Note: These pictures are of the actual car
When my wife’s 1992 Pontiac Bonneville was totalled by the insurance company, we started to look for a replacement car. Since the Bonneville was going to be replaced with a new version for 2000, we decided to check out the new model. Problem was that the 2000 Bonneville was going to be a late introduction, with the Buick LeSabre beating it out of the gate.
So, we decided to check out the new LeSabre. The local dealer had only one in stock and let us test drive it. We were impressed with the power and overall layout of the car, so we decided to order one to our specifications. It was ordered in Titanium Blue with cloth seats, power windows, A/C, and a center console. It took about 4 weeks for delivery and everything was good. We decided to bite the bullet and lease the car for three years. The money I would have spent on the car went, instead, into a mutual fund that was paying a decent dividend. This covered the lease payments, however, at the end of the third year we looked at the new LeSabres and couldn’t tell much difference. So we bought the car off of the lease at a nice discount.
Note: Not from the actual car, but illustrates the center console
Our car had bucket seats as opposed to the standard bench seat. In the middle was a console that had a deep center storage compartment. It also had a novel cup holder arrangement in the front. The front section would rotate forward 180 degrees and had handy space for two cups. We thought it odd that the transmission shifter was on the steering column, but the cup holder more than made up for the difference.
The trunk was even larger than the one in the 92 Bonneville, had a more generous opening, and also had a low liftover height.
The engine was the familiar 3800, but now in Series II configuration. It was very smooth and had ample power while returning 20 mpg city and 30 mpg highway. We only encountered two issues with the engine. The starter failed intermittently, usually when my wife was driving. A new starter cured that problem. There was a coolant leak at the junction of the upper and lower intake manifolds. This didn’t show up until 2016. It required the intake manifold to be removed for installation of revised gaskets.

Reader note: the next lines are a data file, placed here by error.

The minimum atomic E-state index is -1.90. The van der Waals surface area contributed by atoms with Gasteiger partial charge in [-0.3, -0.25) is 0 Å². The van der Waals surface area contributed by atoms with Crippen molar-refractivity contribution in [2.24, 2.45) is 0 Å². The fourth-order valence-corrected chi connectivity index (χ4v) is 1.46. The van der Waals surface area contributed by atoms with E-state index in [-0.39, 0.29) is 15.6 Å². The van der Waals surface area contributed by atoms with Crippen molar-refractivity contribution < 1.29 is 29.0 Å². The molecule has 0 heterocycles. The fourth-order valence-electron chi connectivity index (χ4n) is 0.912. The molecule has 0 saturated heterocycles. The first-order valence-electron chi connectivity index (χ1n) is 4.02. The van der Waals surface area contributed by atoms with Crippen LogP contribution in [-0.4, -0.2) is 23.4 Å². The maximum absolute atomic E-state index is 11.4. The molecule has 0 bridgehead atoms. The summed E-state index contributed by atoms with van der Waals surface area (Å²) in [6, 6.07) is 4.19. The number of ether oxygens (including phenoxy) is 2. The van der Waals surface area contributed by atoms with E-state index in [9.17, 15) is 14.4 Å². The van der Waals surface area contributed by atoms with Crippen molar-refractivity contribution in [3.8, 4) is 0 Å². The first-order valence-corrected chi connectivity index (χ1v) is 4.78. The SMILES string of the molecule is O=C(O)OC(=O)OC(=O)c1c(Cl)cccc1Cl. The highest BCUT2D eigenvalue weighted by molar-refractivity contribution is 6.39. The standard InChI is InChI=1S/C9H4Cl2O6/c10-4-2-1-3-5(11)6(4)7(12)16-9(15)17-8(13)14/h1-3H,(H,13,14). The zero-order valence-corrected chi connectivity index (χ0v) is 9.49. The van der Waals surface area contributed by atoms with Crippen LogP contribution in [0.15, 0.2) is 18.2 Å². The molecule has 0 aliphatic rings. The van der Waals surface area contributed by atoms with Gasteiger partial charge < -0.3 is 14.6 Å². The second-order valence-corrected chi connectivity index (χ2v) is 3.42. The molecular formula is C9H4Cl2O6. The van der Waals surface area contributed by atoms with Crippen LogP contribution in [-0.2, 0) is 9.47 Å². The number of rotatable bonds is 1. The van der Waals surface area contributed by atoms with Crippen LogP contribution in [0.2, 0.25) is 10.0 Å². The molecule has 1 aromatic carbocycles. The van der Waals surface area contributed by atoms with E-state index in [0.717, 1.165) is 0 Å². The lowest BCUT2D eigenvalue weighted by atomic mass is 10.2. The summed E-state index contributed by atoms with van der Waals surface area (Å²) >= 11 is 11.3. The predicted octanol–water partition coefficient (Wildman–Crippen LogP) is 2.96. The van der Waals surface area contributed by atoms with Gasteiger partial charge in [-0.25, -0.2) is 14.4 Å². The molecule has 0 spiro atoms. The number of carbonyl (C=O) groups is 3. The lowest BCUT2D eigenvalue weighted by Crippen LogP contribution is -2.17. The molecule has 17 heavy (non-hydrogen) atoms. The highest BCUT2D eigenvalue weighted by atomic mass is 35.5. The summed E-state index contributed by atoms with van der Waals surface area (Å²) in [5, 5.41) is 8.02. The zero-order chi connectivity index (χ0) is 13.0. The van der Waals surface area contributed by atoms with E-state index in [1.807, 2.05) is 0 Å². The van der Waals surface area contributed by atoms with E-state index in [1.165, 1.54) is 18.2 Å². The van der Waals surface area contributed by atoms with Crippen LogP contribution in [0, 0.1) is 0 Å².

The revised gaskets were made from aluminum instead of the plastic used on the original car. They are shown here attached to the engine block. The only hard part of this job was that there was a plastic coolant elbow that attached from the lower manifold to the water pump. To install the manifold with damaging the elbow, you had to install the elbow in the manifold, rotate it counterclockwise 90 degrees, and carefully insert the other end of the elbow to the water pump. I’ve seen a newer version of the elbow that is made from aluminum, which lessens the risk of damage when doing this installation.
The front brakes were finally replaced for the first time at 125,000 miles. The pads still had some life left in them, but the rotors were not long for this world. The rear brake pads are still original to this day at 144,000 miles.
My favorite part to replace on this LeSabre was the window regulator assembly. The cable would break, causing the window to drop down into the door. Not hard to replace once you figured out where the hidden fastener in the front door panel was. I had to replace three of the four units over time.
The air conditioning worked flawlessly from 1999 to 2016, when the condenser gave up the ghost. This was tricky to replace, as there were a couple of stiffeners between the grille and the condenser that had to be removed in order to get the condenser out.
The only issue with the body was the occurrence of rust just below the filler door. I haven’t seen too many of these cars, including the Pontiac Bonneville, that didn’t have this issue. Repair was simple, as I attached some new metal to the hole, applied some All Metal aluminum epoxy filler, sanded it smooth, and applied base/clear coat paint.
When we reached the odometer reading you see above, we decided that maybe after 17 years that we needed something newer with less miles. Looking at the pricing of similar LeSabres on the internet, we decided to ship the car to Florida for use during our annual vacation. Why not? We knew the history of the car and loved the way it drove and handled. The car it replaced was a 1988 Plymouth Reliant, which is the subject of a future COAL.
As you can see in the picture above, the replacement car is in the garage ahead of the 2000 LeSabre. Anyone care to guess what we bought?